Guest post from Jennie of Little Girl Designs
I love sending (and receiving!) good old-fashioned snail mail. Though life moves at lightning speed these days with our access to email, texts, and tweets, I’ve noticed that there is a growing movement of people who long for real mail in their mailboxes.
Last Christmas, as I was brainstorming ideas of what to make for my nieces and nephews, I decided making a craft kit for them would be fun. I assembled elements from my own crafting supplies (scrapbook paper, stickers, glue sticks, etc.) and created individual kits for each child.
To say they loved them would be an understatement. (That made this Auntie so happy!)
Since my family lives in three different states, one of the ways that we keep in touch is through the mail. Because the craft kits were such a hit, I thought it would be fun to assemble another one for each kid that could fit into a regular-sized envelope.
To get started, I took an assessment of what I already had in my craft drawers. If you’re a craft-lover, you probably have elements left over from 100 different projects that you have created in the past. As long as they are flat and light, these elements are exactly what you are looking for in assembling a snail mail craft kit.
If you don’t have many items to spare, you can check out the Dollar Store for ideas as well as Target’s One Spot (my new favorite place to find care package trinkets.)
Assembling the Card Kits
For each craft kit, I cut up several different kinds of construction and scrapbook papers. My nieces and nephews will be able to use this paper to collage, draw on, or paint.
I made two blank mini-books for them because I know they like to make up their own stories and illustrate them. (Here’s a tutorial on how to make a mini-book if you’d like to make one.)
I found a cute piece of fabric and cut out the bird pattern; they could glue that onto a larger card if they would like. I also cut a piece of watercolor paper into small sections and rounded the corners with a punch that I have. These would make really cute gift tags!
I rounded the edges of another strip of watercolor paper so the kids could make that into a mini bookmark.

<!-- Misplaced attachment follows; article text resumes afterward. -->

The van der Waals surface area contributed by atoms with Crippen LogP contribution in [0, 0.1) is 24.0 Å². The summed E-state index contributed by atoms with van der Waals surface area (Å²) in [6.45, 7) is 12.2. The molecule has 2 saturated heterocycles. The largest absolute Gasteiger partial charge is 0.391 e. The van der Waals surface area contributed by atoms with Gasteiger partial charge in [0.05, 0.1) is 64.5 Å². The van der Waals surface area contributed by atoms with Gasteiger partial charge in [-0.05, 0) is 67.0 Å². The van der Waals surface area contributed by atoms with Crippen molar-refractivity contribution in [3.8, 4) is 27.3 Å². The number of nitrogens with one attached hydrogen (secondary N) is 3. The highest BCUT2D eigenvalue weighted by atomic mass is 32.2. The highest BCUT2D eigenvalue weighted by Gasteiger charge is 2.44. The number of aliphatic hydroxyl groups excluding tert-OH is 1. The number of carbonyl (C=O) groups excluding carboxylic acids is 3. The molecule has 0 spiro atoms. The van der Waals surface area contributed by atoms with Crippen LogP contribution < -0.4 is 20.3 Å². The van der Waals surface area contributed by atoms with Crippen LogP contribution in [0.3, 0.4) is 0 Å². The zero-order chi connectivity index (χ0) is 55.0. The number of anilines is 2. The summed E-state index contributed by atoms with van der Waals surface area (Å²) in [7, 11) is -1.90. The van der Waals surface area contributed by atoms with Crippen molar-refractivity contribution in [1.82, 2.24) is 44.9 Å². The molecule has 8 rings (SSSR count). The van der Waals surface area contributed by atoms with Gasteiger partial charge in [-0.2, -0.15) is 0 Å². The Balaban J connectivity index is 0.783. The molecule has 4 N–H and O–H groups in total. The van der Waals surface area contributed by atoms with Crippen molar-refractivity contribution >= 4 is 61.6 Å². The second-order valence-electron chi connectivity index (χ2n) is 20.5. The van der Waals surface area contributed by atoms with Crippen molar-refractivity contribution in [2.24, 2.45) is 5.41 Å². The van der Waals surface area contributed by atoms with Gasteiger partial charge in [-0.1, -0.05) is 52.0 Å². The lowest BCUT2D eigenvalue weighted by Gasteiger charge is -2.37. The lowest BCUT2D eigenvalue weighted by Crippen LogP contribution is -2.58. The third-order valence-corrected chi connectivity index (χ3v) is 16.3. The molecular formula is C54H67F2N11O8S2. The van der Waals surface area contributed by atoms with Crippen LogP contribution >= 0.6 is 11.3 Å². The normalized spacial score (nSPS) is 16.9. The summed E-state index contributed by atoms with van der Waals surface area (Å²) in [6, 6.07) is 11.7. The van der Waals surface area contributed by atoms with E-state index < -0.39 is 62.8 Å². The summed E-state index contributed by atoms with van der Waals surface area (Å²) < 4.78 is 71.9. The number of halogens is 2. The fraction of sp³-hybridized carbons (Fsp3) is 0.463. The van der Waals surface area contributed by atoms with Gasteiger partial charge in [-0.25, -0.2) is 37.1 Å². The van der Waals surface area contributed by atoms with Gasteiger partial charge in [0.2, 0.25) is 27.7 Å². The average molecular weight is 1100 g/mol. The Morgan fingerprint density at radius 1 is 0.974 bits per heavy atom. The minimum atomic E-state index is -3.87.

If you’re the owner of decorative hole punches, you can punch out shapes for your craft kit. I punched out circles using various scrapbook papers. These can be used to assemble in a collage.
I also found some small googly eyes that I thought the kids would love gluing onto their projects.
Finally, I included stickers… because what kid doesn’t love stickers?
All of these pieces fit easily into a business envelope.
Depending on what craft supplies you add, you can change the theme to match pretty much anything you can imagine.
I’ve found that I don’t have to write out instructions on how to use each element, but rather tell the kids that this is a craft kit for them to use to create art. If your little recipient will feel frustrated by all of that freedom, feel free to include ideas of how to get started.
Snail mail doesn’t have to be limited to cards and letters. Take a look into your craft drawer and you might just find there’s a snail mail craft kit waiting for you to make!
Jennie is a craft-lover who writes about DIY craft projects and creativity on her blog, Little Girl Designs. She firmly believes everyone has creativity ingrained in them and how it is expressed is part of the fun of living. She spends her days playing with her toddler, going on walks with her sweet family, and working on craft projects. She has been a maker since childhood and loves the feeling of finishing a project and especially giving it away as a gift.